Tuesday, September 28, 2010

It is a challenge!

I asked my students to do the survey by giving them the link in the blackboard announcement. In one class 7-8 students have done it. I have encouraged the others to do so. I will find out about the other class tomorrow.
This is a biology class where we cover a lot of material (25 chapters!). So we have to move at a very rapid pace. What I thought was to engage students in blog discussions where they could post their questions to each other and thus get help for those concepts that they could not follow in the class. So for the first week, I asked them to ask me questions in the class so that I could answer and then suggest to use blogs rather than class time for questions. But so far they have not been much into asking questions. Moreover, what seems to be another challenge is that only one student in this class has ever used a blog in the past and I will find out what it is like for the other class. This will be a big challenge to motivate them to come up with their questions and then post in blogs! any ideas?

7 comments:

  1. I was also surprised by the small number of students who have used blogs in the past. I have 60 new students in my two sections and setting up blogger accounts has been trying at times. I noticed that my students respond to written instructions better than to verbal instructions (e.g., how to set up gMail, Blogger, Blog list, etc.).

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  2. You might want to create a public group page or a Wiki through Google. That way anyone can post, but you control the questions and etc. Even easier would be to create a public Google document where students type questions and others answer it. I'll think about it a bit more. You need something that is easy for students to get into, perhaps even without a password.

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  3. At Ms. K:
    Yep-verbal instructions are not as good.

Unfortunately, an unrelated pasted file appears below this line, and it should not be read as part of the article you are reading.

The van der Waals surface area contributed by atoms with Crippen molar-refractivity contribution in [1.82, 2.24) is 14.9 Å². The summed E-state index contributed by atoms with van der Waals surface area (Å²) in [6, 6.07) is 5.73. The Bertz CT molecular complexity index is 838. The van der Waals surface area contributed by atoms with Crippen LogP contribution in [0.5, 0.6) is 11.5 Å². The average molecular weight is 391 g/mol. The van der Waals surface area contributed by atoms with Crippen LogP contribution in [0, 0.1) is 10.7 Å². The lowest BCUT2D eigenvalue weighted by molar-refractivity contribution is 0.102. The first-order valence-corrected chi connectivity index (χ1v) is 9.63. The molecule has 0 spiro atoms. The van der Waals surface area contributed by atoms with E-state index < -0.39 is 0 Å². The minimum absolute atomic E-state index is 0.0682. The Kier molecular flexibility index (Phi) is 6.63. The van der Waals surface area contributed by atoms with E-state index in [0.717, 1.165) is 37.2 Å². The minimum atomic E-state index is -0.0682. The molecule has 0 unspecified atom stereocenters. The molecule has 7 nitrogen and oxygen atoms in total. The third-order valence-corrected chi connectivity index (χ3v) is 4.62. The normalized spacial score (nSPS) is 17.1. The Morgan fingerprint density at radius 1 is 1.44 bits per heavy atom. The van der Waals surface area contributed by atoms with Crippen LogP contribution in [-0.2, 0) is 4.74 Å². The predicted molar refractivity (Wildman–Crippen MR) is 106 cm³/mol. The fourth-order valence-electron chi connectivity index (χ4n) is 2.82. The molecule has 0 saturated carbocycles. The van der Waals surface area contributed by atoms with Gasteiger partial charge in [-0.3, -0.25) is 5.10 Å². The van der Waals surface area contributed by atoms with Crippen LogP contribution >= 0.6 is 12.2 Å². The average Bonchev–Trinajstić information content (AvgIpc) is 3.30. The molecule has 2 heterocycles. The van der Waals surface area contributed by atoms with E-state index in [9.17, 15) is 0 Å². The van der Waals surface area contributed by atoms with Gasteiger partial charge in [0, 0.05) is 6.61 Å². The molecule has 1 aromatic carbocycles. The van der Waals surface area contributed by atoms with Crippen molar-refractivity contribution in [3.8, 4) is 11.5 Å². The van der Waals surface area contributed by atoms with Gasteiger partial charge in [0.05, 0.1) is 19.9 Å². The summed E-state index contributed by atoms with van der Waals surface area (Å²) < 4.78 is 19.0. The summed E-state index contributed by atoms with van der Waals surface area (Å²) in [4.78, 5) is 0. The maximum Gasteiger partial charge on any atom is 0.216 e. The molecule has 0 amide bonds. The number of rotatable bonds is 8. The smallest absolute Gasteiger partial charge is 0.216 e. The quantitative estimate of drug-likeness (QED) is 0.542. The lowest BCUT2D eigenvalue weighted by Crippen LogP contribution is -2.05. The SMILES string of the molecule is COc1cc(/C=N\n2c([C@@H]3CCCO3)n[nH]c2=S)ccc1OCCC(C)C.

On the other hand, I have literally said on the first week: "As homework for tomorrow, go to Blogger and follow the instructions to create a blog" and 2/3 of my class has a blog the next day. That means that I only have to help 1/3 get their blogs while the rest are typing their diagnostics as Blog 1. So my impression is that students may not blog, but many of them are savvy of how to work Web 2.0 tools.

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  4. @Karim:

    I agree with Jason-- Google Docs may be the answer for you. Easier, faster, and you can control it.

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  5. We are exploring the "Nature versus Nurture" question with films and essays, as we discussed at the face-to-face meeting. If I can get my classes up and running, I can open it to your students to respond to "biology" questions that my students might have. I can post the questions and direct them to your classes. I just need to get my "city" set up properly. I'm hoping to have it by this week;I'm hoping that this is not "famous last words." lautrec

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  6. Also, I looked at Tumblr. Apparently, this is a blogging site that many students use. They may already be on that. Just go to Tumblr. com;lautrec

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  7. I think using blogs need to fit the material. A biology class would probably benefit more from a wiki (search pbworks for examples) and students can still add comments. Since your class is content heavy, this would also be an easier way to organize study sections.

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